There were lovely piles of fresh okra at the farmer's market last Saturday. I couldn't buy any because I still had a half pound languishing at home from the week before, but it did strengthen my resolve to cook it instead of feeding it all to the chickens. I found a recipe for okra in the section of my Greek cookbook entitled, "lathera". (I can't figure out how to type in Greek, sorry!) Lathi is the word for oil, so I wonder if what appears to be a vegetable section is actually labeled "oily things". (This recipe is very similar to a Lebanese green bean recipe that I love and have been meaning to post all year. Soon.)
I know a lot of people are a little wary of okra, but if you don't absolutely hate it, you should try this. I can't understand why this was so good, all I can do is be honest and confess that I ate it all myself. All. Myself. No one else had the opportunity to confirm that the goodness wasn't all in my head. Crunchy, soft, rich, sweet, and savory. I want more. This could be a side or the meal.
The best part is, the amounts are estimates and the directions only amount to a glorified version of "cook it until it's done." This is EASY. It's from the Greek Cookery book I mentioned in my post about Greek salad.
1 pound of okra
2 medium onions, diced
3 ripe tomatoes, diced and peeled too if you care
1/2 cup olive oil
3 Tablespoons of vinegar
In a small bowl, combine 1 Tablespoon of salt and 3 Tablespoons of vinegar. I used red wine vinegar. Clean the okra, cut off the stem end, and dip it into the vinegar. Put the okra, onion, tomatoes, salt, pepper, and olive oil into a pot or large frying pan. Add 1-2 cups of water and bring it to a boil. Once it comes to the boil, turn down the flame and simmer it until the vegetables are done but the okra is not mushy. Taste it for salt and pepper and season it accordingly.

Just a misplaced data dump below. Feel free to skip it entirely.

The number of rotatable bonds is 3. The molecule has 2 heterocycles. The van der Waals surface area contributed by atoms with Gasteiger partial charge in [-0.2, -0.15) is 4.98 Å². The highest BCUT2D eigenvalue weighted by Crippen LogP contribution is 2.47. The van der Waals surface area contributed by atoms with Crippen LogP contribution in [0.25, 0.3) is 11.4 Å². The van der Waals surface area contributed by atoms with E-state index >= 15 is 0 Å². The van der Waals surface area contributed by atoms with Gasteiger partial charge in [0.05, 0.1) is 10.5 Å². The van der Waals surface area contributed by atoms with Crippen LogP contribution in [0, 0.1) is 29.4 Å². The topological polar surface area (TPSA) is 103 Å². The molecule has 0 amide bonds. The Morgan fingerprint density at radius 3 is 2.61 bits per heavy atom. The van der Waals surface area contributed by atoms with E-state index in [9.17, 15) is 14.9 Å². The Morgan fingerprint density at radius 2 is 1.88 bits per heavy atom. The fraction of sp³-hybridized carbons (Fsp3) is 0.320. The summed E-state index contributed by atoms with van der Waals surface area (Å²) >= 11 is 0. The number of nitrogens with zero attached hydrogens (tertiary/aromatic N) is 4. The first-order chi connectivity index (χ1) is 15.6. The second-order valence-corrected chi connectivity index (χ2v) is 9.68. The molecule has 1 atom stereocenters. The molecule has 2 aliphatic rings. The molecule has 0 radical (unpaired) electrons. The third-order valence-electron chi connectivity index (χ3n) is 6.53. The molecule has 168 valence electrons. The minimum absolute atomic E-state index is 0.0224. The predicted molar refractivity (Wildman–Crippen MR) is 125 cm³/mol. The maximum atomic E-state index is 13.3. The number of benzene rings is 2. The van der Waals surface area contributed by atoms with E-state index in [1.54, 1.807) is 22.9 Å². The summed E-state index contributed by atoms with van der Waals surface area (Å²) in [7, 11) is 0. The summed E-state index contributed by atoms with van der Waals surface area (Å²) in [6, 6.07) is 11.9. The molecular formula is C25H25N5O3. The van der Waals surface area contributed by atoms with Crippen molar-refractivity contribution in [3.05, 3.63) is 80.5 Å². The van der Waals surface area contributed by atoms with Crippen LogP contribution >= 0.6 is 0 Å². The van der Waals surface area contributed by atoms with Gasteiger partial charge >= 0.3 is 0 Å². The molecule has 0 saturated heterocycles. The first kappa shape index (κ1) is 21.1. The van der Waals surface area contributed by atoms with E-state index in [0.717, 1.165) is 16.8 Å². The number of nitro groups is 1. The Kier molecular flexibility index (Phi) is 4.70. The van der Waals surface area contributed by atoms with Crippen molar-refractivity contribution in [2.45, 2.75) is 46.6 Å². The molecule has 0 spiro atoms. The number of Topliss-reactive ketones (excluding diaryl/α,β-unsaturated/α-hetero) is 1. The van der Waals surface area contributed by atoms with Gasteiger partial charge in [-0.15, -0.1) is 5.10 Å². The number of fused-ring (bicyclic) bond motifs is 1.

Okra has a mucilaginous texture that few love at first bite. Apparently it helps with digestive issues, encourages the growth of beneficial gut bacteria, is loaded with antioxidants, loaded with vitamins, and rich in fiber. If you'd like to read more about it, you can look at a couple sites I found when I googled the health benefits of okra here and here.
But really, who cares? You can eat it with bacon and that's all you need to know. If you are afraid to try okra, just rest confident in the fact that bacon is the painless path to a love of okra. It worked on my four year old daughter- one day she was eating the bacon off the okra, the next day she was shoving raw okra pods in her mouth.
My friend Noriko first made this for me, and I wish I had taken pictures that day, because her skewers were much prettier than mine. Thanks, Noriko!!
Okra that is not too long or it might be a little too fibrous
bacon cut into pieces about 3 inches long
Line a baking sheet with foil because this is a little messy. Wrap each pod in bacon and secure with one or two wooden skewers. Place the baking sheet about 5 inches under the broiler and flip it after the bacon looks done to you. Keep a very close eye on these since they go from perfect to burnt in one minute.
I love trying new foods, cooking, and gardening. I hope to share these experiences on this site. Thanks for taking a look!